Monday, March 9, 2009
Some good stuff . . . and bad
I enjoy reading the Chicago Sun-Times' Neil Steinberg every day, even if half the time I disagree with him. One of the reasons is that he is unafraid to display a cultivated intellect, often with the help of the world's great literature. This guy does not dumb down for dopes.
Today, on Rush Limbaugh's expressed hope for President Obama's failure, Steinberg writes:
"I was reading War and Peace to the teen the other night -- we're about halfway through -- when Tolstoy surprised me by summarizing Limbaugh far better than I could.
"The Russians are fighting Napoleon. One of their allies, a rigid Prussian general, Ernst Pfuel, is aghast that the czar would consider any strategy other than his own. The fact that Pfuel's plan of attack had already led to disaster has shaken his confidence not one bit -- rather the past defeats are, in his eyes, proof that his instructions must not have been followed to the letter.
"'Pfuel was one of those theorists who so love their theory that they forget the purpose of the theory -- its application in practice,' Tolstoy writes. 'He was even glad of failure, because failure, proceeding from departures from theory in practice, only proved to him the correctness of his theory.'"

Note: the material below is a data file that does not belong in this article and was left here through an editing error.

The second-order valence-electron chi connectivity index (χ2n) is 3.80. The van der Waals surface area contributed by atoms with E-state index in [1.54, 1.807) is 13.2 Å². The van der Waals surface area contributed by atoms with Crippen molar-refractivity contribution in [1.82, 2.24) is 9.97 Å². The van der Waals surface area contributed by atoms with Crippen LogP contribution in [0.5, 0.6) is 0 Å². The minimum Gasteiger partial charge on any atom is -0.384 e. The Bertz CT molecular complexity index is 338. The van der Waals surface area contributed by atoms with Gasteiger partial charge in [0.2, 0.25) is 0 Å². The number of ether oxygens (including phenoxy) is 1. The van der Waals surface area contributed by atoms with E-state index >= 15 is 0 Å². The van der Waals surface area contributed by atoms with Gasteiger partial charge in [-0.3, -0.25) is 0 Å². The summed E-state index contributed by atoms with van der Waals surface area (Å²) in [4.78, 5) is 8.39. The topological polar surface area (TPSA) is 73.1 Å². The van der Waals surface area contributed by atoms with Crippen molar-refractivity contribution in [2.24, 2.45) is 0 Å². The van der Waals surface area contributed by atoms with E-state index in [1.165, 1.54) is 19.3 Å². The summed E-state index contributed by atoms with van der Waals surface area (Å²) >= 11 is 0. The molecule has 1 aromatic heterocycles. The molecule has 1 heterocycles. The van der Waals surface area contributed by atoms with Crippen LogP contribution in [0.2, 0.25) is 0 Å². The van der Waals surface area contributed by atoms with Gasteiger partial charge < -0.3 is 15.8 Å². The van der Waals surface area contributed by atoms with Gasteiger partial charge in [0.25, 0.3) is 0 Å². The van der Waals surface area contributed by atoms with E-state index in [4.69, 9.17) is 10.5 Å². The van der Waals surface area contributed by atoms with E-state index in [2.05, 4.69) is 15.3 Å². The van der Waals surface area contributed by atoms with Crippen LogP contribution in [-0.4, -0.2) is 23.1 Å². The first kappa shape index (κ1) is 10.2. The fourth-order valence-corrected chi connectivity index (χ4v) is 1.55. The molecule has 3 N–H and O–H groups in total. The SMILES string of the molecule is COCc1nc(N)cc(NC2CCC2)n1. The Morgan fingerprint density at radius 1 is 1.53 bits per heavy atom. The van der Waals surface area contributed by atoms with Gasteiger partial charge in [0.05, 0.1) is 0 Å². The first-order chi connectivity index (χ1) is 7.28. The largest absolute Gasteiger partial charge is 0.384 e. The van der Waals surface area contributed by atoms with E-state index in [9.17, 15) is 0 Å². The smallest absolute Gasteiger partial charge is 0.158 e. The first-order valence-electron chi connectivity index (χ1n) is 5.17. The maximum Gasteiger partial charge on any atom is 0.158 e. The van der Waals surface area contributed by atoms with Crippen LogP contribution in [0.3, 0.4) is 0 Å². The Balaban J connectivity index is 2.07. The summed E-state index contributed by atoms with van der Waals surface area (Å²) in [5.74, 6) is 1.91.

Another admirable writer is Terry Teachout, the Wall Street Journal theater critic and biographer of H.L. Mencken.
Last week, however, Teachout stumbled. In an an otherwise pleasant appreciation of a late playwright, he led with not one but two dreary cliches, combining them into a clanging mixaphor:
"Horton Foote died in the saddle, the way every artist worth his salt wants to go."
TUESDAY: The New York Times' stylebook chief examines some misbegotten metaphors that recently sneaked into the paper, as well as some good ones.